The Los Angeles City Council voted to approve an ordinance Friday that would prohibit pregnancy service centers from misleading people about reproductive health services, including abortion, with tactics such as false advertising.

The ordinance, proposed by City Attorney Mike Feuer, will come before the council for a second reading next week and would take effect immediately after approval. It would be enforced by Feuer’s office, with fines of $10,000 per violation. It would also allow victims to sue for compensation if they believe they have been misled.

“If someone goes to a center thinking that those services are offered, and they’re not, they’ve lost valuable time in this critical moment,” Feuer said at a committee meeting last month. “If someone goes to one of these centers and is pressured into changing their mind, altering their decision-making about this through inaccurate information, precious time is lost. When it comes to reproductive health, time matters. And truth matters. Women’s rights and health cannot be on the line because of misleading information.”

The ordinance is a response to the Supreme Court overturning Roe v. Wade in June, striking down the federal constitutional right to an abortion that had been in place for nearly five decades. Feuer claimed that some so-called crisis pregnancy centers falsely advertise to women seeking abortions, specifically those who are low-income and in a “very stressful physical and emotional moment in their lives.”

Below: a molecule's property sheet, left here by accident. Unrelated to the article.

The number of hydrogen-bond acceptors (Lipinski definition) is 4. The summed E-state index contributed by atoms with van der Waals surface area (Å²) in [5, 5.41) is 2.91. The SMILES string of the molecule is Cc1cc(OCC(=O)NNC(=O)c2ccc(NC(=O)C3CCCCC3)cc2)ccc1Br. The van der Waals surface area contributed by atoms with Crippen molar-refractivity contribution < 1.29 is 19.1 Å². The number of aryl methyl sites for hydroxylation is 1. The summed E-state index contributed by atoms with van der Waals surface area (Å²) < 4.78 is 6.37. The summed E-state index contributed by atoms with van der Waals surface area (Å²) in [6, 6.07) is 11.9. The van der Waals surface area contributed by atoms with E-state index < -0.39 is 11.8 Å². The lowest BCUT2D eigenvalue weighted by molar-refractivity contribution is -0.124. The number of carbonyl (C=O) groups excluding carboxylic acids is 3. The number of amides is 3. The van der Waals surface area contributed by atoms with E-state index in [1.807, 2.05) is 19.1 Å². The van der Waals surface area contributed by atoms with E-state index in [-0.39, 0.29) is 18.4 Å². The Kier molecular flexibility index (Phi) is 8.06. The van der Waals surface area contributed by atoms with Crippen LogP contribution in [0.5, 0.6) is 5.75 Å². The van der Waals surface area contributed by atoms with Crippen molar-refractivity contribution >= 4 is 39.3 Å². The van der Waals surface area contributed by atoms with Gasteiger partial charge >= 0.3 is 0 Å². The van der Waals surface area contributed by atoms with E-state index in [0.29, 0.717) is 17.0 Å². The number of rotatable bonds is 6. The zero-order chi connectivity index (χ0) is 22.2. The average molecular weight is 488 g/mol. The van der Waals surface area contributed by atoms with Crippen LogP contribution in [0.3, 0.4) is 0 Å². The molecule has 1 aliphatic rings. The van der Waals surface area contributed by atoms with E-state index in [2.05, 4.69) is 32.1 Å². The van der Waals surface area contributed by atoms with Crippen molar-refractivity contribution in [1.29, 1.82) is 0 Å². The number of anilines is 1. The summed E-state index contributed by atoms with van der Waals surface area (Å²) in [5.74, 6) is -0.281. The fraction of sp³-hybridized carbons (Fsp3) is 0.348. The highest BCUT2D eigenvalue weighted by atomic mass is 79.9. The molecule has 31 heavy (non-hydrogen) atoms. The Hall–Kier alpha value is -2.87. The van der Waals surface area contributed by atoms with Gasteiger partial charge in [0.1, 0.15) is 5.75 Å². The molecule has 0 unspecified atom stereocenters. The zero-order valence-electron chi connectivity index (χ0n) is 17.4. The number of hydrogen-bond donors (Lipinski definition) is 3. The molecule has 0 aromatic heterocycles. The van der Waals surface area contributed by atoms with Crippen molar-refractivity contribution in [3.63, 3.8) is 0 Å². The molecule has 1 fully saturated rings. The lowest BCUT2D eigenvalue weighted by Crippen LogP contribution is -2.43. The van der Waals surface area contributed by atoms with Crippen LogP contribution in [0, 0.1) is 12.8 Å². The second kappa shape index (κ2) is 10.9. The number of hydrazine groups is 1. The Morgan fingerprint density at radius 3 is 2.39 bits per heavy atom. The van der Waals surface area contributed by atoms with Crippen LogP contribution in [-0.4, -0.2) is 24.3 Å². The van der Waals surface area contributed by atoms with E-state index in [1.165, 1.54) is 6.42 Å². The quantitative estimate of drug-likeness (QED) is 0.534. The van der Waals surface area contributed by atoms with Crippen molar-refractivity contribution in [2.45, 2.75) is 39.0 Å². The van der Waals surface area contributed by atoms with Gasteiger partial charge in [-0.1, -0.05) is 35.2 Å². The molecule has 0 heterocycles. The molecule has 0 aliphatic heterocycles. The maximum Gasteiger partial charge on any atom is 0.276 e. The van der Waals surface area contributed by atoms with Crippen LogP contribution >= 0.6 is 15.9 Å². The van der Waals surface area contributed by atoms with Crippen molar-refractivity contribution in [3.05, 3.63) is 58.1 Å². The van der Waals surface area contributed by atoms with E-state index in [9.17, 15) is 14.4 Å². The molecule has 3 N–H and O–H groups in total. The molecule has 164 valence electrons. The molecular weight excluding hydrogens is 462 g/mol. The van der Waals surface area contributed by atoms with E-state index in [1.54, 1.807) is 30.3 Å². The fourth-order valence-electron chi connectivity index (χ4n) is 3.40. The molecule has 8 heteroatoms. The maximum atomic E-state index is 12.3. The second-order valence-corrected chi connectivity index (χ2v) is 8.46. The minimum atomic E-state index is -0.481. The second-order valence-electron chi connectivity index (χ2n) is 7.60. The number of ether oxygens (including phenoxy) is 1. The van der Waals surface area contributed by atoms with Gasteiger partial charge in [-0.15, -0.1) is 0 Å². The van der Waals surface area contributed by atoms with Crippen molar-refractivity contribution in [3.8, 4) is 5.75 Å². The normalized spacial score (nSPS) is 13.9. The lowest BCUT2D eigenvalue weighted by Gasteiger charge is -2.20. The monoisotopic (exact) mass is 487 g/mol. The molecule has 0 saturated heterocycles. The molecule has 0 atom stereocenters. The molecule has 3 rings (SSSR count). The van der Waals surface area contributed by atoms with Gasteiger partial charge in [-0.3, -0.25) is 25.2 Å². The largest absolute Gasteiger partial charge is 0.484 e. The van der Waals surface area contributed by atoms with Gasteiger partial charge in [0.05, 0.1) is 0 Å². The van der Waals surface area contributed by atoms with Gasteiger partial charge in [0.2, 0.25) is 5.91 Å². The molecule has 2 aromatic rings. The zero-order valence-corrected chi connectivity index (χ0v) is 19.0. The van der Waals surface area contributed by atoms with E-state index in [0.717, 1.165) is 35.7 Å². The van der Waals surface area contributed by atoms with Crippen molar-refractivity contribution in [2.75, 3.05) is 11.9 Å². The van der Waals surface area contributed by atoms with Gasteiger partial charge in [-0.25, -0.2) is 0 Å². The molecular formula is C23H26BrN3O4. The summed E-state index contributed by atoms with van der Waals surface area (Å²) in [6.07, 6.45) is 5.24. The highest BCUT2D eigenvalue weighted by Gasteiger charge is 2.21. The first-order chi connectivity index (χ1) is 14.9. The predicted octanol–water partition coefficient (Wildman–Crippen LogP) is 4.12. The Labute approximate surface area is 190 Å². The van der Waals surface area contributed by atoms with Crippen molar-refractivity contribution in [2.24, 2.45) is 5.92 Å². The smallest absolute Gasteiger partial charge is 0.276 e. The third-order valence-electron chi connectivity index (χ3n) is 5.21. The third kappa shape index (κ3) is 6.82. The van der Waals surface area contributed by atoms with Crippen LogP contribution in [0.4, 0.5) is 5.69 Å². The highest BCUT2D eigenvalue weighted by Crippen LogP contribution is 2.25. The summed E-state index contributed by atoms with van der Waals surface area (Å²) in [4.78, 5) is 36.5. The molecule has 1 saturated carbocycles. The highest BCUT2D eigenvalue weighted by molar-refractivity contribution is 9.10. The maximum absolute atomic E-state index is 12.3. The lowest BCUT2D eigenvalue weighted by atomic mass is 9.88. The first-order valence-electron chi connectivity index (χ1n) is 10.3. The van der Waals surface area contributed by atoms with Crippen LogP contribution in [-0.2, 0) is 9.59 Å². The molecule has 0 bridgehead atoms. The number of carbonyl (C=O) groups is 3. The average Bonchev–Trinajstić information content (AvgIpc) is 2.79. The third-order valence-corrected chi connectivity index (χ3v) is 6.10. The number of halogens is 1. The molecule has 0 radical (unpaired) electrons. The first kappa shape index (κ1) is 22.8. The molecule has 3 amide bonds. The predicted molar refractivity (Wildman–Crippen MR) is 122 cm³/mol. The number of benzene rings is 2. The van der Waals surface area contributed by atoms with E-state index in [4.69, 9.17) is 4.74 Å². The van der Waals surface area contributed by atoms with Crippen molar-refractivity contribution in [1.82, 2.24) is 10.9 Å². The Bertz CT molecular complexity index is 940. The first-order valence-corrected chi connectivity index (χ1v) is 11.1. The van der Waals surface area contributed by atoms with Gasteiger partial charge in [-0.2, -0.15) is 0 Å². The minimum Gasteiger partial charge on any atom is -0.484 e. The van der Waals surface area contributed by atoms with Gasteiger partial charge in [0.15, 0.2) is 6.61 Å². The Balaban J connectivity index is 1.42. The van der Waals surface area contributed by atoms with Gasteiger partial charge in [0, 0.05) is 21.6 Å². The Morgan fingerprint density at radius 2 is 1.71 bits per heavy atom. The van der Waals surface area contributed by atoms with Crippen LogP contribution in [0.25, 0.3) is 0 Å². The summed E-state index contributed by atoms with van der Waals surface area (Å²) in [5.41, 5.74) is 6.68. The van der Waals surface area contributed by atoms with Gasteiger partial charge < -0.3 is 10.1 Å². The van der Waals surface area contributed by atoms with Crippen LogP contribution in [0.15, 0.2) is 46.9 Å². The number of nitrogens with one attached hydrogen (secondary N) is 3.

In June, California Attorney General Rob Bonta issued a consumer alert warning of the “limited and potentially misleading nature of the services provided by crisis pregnancy centers.”

“Crisis pregnancy centers often work to attract pregnant Californians into their facilities through vague claims about the information and services they offer,” Bonta said in June. “While crisis pregnancy centers may claim to offer comprehensive reproductive health care services, their mission is to discourage people from accessing abortion care.”

There are at least five crisis pregnancy centers in Los Angeles, Feuer said at a news briefing in August.

The centers may not actually provide abortion resources or referrals, Feuer said. They might not have the proper testing or diagnostics, or have unqualified staff. They could pressure women not to terminate their pregnancies. Ultimately, they could prevent women from receiving life-saving medical care, he said.

“These centers are entitled to express their opinions,” Feuer said. “But they are not entitled to mislead women. They are not entitled to misrepresent the services they provide, putting women who come to those centers into severe consequences.”

Around 6,200 people are now projected to travel to Los Angeles County each year for abortion care, according to a UCLA study published in June. The study was based on the likelihood that 26 states would ban nearly all abortions after the court’s decision.

Feuer declined to say whether his proposed law — which bears some similarities to a San Francisco law passed in 2011 that prohibits false advertising from limited-services pregnancy centers — was preemptive.

“I can say that I want our office and women here in Los Angeles to have every tool possible to combat these misrepresentations, to deter them from happening in the first place and assure that women don’t suffer adverse consequences because of it,” he said.

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